As the decade comes to a close, critiques pointed to very little change on the ground save the emergence of a small group of Roma whose careers have so far revolved around the network of Roma NGOs. Soros now faces the challenge to launch a new initiative, to show that his political impact is not limited to post-communist Europe – and not least to provide further employment for the generation of Roma activists that he has nourished so far.



On the desirability for Roma to be united worldwide as a true Nation

12 April 2015

Dear Brothers, Amare Kamle Phral,

Yesterday we had with some European Roma and collaborators an interesting chat on Skype, in reference to the globalization of our people, where we talked about the need to create a global network for Roma, due to the fact that the Eurocentrism that currently exists in some European organizations is dangerously damaging the future of our People and is taking us apart from our goals as an existing nation in all continents.

For many years in the Americas we have been talking about this subject, the subject of the union of the Romani Nation, regardless of the different policies that the Romani Organizations, each European country and the European Union in particular have developed against or in favor of our People. In this respect, the Romani People of the Americas during the past 2 decades was sending to the governments of the countries of our vast continent documents concerning the need that our People have to show itself as an international and unique People, as a true Nation without any territorial pretension.

In preparation for the international conference against racism and xenophobia held in Durban in August / September 2001, in Quito, Ecuador, in March of that same year the Romani People of the Americas, represented by different associations, prepared an international document which has been known as: The Other Son of Pacha Mama / Mother Earth: Declaration of the Roma People of Americas, which was published in 3 languages, Spanish, English (this version should be carefully revised) and Romani, we would like to discuss with all of you, our European brothers and sisters, about what has been written in this document, here I am sending it as an attachment, it would be very important if we could put together a debate in this regard, on the desirability of being united worldwide as a true Nation, despite the different policies developed in certain European or American countries in favor of our People. Thank you.

Jorge Bernal

President of AICRA – Member of SKOKRA

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Are the Roma issues the only Europe’s “unfinished” human rights issue?

In advance of International Romani Day on 8 April, US Ambassador to the OSCE Daniel B. Baer held a press conference about how the OSCE works on Roma issues. Journalists from Austria, the Czech Republic, Hungary, Kosovo, Slovakia and the United States joined the teleconference, including

The Ambassador began his remarks by noting that Romani people are part of the story of both America and Europe and said “the failure to fulfill the promise of human rights for all people, including Romani and Sinti people, is one of the pieces of unfinished human rights business in Europe, as former Secretary Clinton once called it. In too many places we know that discrimination and social exclusion and often violence is not adequately addressed by governments, and in some cases even supported or encouraged by government policies. So this remains a priority human rights issue for the United States in engaging with civil society and with governments in Europe.”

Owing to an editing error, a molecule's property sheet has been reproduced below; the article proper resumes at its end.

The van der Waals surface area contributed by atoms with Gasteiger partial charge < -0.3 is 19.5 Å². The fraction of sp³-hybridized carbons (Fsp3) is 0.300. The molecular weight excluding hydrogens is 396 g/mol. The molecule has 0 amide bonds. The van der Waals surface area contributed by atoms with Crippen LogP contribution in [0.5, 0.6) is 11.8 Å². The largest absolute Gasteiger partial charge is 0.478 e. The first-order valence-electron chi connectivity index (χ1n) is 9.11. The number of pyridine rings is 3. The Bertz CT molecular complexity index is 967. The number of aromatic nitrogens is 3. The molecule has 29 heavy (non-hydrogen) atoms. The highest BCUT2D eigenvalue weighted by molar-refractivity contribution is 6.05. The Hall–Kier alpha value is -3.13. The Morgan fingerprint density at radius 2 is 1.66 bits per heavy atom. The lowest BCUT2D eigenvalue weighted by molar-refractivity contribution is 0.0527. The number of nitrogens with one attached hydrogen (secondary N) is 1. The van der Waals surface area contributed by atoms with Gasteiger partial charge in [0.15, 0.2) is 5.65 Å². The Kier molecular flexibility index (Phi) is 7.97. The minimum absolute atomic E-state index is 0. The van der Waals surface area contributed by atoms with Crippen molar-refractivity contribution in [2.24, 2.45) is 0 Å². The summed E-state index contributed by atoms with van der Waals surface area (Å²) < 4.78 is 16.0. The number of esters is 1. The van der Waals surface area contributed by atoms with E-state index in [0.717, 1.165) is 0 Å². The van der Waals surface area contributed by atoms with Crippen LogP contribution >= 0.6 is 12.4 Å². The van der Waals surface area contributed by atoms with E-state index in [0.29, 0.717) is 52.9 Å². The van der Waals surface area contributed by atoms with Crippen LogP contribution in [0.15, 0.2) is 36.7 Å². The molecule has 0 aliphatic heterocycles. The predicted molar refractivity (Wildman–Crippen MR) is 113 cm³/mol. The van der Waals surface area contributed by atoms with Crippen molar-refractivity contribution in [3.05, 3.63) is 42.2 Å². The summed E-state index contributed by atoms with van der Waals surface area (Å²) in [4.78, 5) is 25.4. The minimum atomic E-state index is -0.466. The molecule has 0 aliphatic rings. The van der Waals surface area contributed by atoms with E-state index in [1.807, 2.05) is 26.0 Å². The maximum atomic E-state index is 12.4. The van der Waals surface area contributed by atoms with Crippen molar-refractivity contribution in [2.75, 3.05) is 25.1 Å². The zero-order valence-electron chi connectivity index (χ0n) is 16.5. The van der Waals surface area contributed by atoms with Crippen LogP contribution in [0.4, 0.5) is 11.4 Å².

Is the establishment of European Roma Institute a powerful tool to outlaw existing anti-Gypsyism?

Hate – whether through speech or violence, whether against Roma or others, a hate rooted in prejudice and legitimized by politics – presents the leading challenge for Europe today. The European Roma Institute will seek to outlaw existing anti-Gypsyism just as anti-Semitism has been outlawed. On the occasion of the inaugural meeting of the Advisory Committee, German Interior Minister Thomas de Maizière described it as the job of politicians to oppose the significant decrease of inhibitions against antigypsyism and other forms of xenophobia since the beginning of the Pegida demonstrations.

The European Roma Institute will be there for all of Europe, but it will play the most important role for Sinti and Roma themselves. Millions of Sinti and Roma were killed during the Second World War but Romani culture, language and history suffered near fatal damage as well. We see the serious repercussions of this today; instead of celebrating our culture, some Sinti and Roma prefer to conceal it in the hope of avoiding stigmatization and marginalization.

The European Roma Institute will build upon the existing work of Sinti and Roma artists, cultural and media figures who are to date dispersed, disconnected and operate on a small scale. The institute will enable them to co-produce and exchange. The Institute will be a public communicator that can present the talent and richness of Romani arts, culture and history and demonstrate Romani contributions to Europe’s culture.